Sept. 1 (Bloomberg) -- Crude oil rose to a four-week high in New York as a low-pressure system in the Gulf of Mexico that will probably develop into a storm led energy companies evacuate platforms and rigs in the Gulf of Mexico.
Futures gained 0.1 percent as BP Plc, Anadarko Petroleum Corp. and Royal Dutch Shell Plc began removing workers from the Gulf, home to 27 percent of U.S. oil output. A Labor Department report tomorrow may show U.S. employers added 65,000 workers last month following a 117,000 gain in July, according to a Bloomberg News survey.
“The market is pricing in a probable disruption in domestic supply,” said Jason Schenker, the president of Prestige Economics, an energy advisory company in Austin, Texas. “Prices will move higher if there are further moves to evacuate workers from the region.”
Crude oil for October delivery advanced 12 cents to $88.93 a barrel on the New York Mercantile Exchange, the highest settlement since Aug. 3. Futures dropped 7.2 percent in August and are down 2.7 percent this year.
Brent oil for October settlement dropped 56 cents, or 0.5 percent, to $114.29 a barrel on the London-based ICE Futures Europe exchange. The contract earlier reached $115.36, the highest intraday price since Aug. 3. The European benchmark was at a premium of $25.36 to U.S. futures, compared with a record $26.21 on Aug. 19, based on closing prices.
The system of thunderstorms has a 80 percent chance of organizing into a tropical storm in the next two days, the National Weather Service said in a weather outlook at 1:40 p.m. New York time. That’s up from 60 percent yesterday. The system is producing gusty winds and thunderstorms over the central and eastern Gulf, the center said.
“The system in the Gulf explains why U.S. crude is rising here while Brent and the stock market are falling,” Schenker said. “The spread should come in a bit further.”
About 5.7 percent of oil production from the Gulf is shut as an area of thunderstorms that may become Tropical Storm Lee crosses the body of water, according to the Bureau of Ocean Energy Management, Regulation and Enforcement. About 80,000 barrels of oil per day have been curtailed, the bureau said in an update to its website today.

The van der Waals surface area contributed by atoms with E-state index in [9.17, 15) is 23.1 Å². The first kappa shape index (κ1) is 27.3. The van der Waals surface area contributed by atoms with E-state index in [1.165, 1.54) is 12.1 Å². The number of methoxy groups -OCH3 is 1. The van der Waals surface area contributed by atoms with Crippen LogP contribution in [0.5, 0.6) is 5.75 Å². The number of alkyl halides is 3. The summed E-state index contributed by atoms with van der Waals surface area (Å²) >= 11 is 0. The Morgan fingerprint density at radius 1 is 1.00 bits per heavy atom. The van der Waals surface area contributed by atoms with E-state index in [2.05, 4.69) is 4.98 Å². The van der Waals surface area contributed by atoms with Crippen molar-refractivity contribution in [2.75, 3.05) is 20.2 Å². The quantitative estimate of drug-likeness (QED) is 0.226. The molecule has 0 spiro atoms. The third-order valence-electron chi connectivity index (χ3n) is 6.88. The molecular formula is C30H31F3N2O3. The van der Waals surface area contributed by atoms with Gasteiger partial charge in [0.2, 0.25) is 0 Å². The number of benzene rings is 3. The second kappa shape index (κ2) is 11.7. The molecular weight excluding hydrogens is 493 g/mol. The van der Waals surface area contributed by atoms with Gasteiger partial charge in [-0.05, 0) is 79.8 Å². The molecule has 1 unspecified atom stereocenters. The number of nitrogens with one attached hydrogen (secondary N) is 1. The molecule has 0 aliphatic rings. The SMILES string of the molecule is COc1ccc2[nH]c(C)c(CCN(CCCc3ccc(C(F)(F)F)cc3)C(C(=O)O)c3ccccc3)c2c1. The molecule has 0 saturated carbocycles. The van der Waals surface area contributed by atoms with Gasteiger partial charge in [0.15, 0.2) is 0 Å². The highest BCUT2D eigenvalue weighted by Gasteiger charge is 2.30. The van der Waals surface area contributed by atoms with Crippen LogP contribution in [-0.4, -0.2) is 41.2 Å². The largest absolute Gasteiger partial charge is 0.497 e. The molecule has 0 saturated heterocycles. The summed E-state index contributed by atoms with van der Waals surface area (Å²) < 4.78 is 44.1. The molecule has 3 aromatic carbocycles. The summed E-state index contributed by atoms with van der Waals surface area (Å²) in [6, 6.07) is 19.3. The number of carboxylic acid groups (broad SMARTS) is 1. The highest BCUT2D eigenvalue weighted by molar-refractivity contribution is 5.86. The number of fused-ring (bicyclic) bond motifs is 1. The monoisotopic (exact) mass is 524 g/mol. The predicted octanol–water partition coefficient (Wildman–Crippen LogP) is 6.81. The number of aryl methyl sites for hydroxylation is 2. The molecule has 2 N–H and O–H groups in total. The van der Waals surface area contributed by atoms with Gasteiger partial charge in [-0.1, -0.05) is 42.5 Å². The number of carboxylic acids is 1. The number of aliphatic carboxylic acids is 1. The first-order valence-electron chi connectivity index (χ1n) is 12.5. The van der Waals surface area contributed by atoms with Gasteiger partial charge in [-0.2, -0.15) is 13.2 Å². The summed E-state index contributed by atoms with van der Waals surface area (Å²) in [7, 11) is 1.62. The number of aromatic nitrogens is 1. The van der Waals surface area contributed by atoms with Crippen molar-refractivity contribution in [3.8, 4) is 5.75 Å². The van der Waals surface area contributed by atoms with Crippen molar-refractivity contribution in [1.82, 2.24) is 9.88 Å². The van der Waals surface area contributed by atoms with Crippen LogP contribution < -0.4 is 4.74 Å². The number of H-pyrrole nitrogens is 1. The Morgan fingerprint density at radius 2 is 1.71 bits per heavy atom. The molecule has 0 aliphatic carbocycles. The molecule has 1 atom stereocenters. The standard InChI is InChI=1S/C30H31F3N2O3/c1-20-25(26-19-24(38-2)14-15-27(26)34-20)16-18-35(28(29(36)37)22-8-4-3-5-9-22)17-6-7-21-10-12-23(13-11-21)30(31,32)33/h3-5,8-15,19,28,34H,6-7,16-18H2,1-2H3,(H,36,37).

BP is evacuating all personnel at platforms in the Gulf of Mexico, according to a message on the company’s hurricane hot line. Anadarko evacuated workers from its Gulf facilities and is shutting output at eight operating platforms.
Shell said it was evacuating employees from most of its Gulf operations and has shut in some production, mainly from subsea fields. W&T Offshore Inc. has removed “a few” non- essential maintenance and construction workers and contractors.
Katia, the second hurricane of the Atlantic season, may grow into a major storm this weekend north and east of Puerto Rico, the U.S. National Hurricane Center said. The storm presents no threat to land anytime soon, the center said.
Tomorrow’s Labor Department report will probably show the jobless rate held at 9.1 percent last month, according to the median forecast in a Bloomberg News survey.
“If tomorrow’s report comes in better than expected it will probably lift oil above $90, which would be important technically,” said Bill O’Grady, chief market strategist at Confluence Investment Management in St. Louis. “There’s a great hope the Fed will do something to boost growth.”
Oil rose earlier after reports showed U.S. manufacturing unexpectedly grew in August and jobless claims decreased, bolstering optimism about the economy. The Institute for Supply Management’s factory index fell to 50.6 in August from 50.9 in July. A reading of 50 is the dividing line between expansion and contraction. The Labor Department said jobless claims declined by 12,000 to 409,000 last week.
“The news today can be taken as either positive or negative for the market, so it’s not giving us much direction,” said Carl Larry, director of energy derivatives and research with Blue Ocean LLC in New York. “Attention is already shifting to the unemployment report tomorrow.”
Other reports showed a global manufacturing slowdown may be unfolding. A measure of Australian manufacturing slumped in August to a more than two-year low, a gauge of the industry in China hovered near its weakest point in 29 months as exports declined, and factories in Europe contracted more than initially estimated, according to surveys.
“Economists were over-optimistic earlier this year, and now they are undershooting a bit,” O’Grady said. “The number wasn’t that impressive, but it was better than expected. Some of the components are looking weak.”
Federal Reserve Chairman Ben S. Bernanke, speaking at the annual central bank symposium last week in Jackson Hole, Wyoming, said the Fed still had tools at its disposal to stimulate the economy even as he declined to specify which measures it might use.
Oil volume in electronic trading on the Nymex was 507,137 contracts as of 3:58 p.m. in New York. Volume totaled 928,207 contracts yesterday, 36 percent above the average of the past three months. Open interest was 1.52 million contracts.
--With assistance from Margot Habiby in Dallas. Editors: Richard Stubbe, Dan Stets
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